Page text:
It's worth it to read a Cook's Illustrated, even if, like me, you seldom cook. The articles read as very accessible lab reports, with hypotheses, trials and errors, and conclusions (recipes). I find them much more useful than yet another three-recipe column that begins, "While staying in a small hotel in Tuscany ..." and extols the virtues of fresh, seasonal ingredients but doesn't teach any skills or methodology.
Each episode of "America's Test Kitchen" demonstrates how to achieve a Platonic form for two or three dishes and, for contrast, offers examples of bad food (tasteless, watery soups and Jello-like custards) to avoid. But Americans as a whole don't even know the difference, according to Kimball.
"There's not a tradition here of people saying, 'You know, I just bought that chicken and it wasn't very good,'" Kimball says. "There's no tradition of that because there's no taste memory of saying, 'I grew up with a certain food and I know what it's supposed to taste like.'"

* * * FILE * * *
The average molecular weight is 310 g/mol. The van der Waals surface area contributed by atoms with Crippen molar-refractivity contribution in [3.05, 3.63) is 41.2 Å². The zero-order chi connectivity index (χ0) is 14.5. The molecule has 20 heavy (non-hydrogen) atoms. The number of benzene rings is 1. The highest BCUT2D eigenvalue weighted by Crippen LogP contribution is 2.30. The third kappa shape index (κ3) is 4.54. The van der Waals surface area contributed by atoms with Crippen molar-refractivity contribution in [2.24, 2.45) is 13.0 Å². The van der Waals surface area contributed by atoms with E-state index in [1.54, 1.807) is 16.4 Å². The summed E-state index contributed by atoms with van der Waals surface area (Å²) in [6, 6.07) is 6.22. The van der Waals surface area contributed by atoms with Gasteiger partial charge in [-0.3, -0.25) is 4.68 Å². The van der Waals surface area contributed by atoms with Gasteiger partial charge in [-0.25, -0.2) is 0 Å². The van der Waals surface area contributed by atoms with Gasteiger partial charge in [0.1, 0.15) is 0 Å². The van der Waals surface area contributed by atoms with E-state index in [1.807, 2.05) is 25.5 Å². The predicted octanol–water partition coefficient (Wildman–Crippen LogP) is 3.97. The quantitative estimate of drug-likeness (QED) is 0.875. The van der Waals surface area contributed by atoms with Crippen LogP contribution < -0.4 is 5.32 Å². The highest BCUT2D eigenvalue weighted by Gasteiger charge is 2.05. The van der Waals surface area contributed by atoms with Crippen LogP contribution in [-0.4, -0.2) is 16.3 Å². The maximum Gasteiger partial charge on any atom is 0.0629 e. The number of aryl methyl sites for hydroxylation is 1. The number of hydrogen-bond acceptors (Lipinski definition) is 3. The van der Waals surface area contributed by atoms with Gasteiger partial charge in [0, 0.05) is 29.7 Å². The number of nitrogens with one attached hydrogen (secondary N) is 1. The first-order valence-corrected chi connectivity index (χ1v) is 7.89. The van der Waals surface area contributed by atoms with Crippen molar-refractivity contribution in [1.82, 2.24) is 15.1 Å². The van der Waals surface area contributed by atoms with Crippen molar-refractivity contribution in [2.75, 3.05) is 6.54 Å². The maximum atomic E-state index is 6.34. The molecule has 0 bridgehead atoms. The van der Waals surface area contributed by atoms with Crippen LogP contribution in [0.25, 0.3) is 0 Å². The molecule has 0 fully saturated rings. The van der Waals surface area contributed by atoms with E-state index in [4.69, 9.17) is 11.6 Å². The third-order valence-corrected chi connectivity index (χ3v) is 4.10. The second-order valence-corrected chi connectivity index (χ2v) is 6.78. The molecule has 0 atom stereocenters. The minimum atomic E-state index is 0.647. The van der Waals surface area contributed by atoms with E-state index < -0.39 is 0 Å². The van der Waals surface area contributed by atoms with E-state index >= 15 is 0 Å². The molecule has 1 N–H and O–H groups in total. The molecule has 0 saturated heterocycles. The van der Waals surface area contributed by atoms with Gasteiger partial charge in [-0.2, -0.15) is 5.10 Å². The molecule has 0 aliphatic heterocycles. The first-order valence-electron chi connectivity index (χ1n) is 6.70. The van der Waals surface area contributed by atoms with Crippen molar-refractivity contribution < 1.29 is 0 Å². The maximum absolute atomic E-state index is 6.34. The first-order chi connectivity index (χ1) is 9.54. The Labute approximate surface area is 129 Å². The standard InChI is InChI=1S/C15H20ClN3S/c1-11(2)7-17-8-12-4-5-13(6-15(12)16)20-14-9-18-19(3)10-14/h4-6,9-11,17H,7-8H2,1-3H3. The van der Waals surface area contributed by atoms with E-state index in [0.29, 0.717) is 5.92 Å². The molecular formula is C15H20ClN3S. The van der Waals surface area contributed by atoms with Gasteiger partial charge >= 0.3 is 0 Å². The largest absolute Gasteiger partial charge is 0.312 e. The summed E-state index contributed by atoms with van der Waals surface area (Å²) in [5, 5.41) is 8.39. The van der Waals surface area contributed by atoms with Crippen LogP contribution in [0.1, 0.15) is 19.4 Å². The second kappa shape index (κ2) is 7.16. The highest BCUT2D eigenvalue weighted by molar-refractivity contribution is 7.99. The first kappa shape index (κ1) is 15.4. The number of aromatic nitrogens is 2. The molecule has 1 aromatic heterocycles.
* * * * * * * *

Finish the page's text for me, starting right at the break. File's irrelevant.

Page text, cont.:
Leonard had his own "Test Kitchen" revelation last year, watching the hosts explain how to avoid something that he had never before realized was avoidable: soggy biscuits on fruit cobbler. (Don't just plop the dough atop the fruit and bake it all at once! Bake the biscuits separately.) "ATK" shines at such moments of epiphany, offering the viewer a sense that a better culinary world is possible.
"The best e-mails or notes are when people say, 'I could never cook, and I've always been a failure at cooking, and I started reading Cook's or I watch your show, and now, I actually cook and I like to cook, and the stuff's coming out,'" says Kimball. "It does give them something, confidence that they can actually do this, and they start doing more of it. That's my goal, of course. I'm insidiously trying to get everybody to go back in the kitchen."
On the other hand, "Good Eats" host Alton Brown is out to entertain more than to edify. In each episode of his show, using a variety of conceits (from morning talk show to detective story), Brown focuses on a type of food (from yellow cake to egg to barbecued pig) and explores ways to turn it into "good eats." Jokes, from subtle to slapstick, complement his focused and hyperarticulate commentary.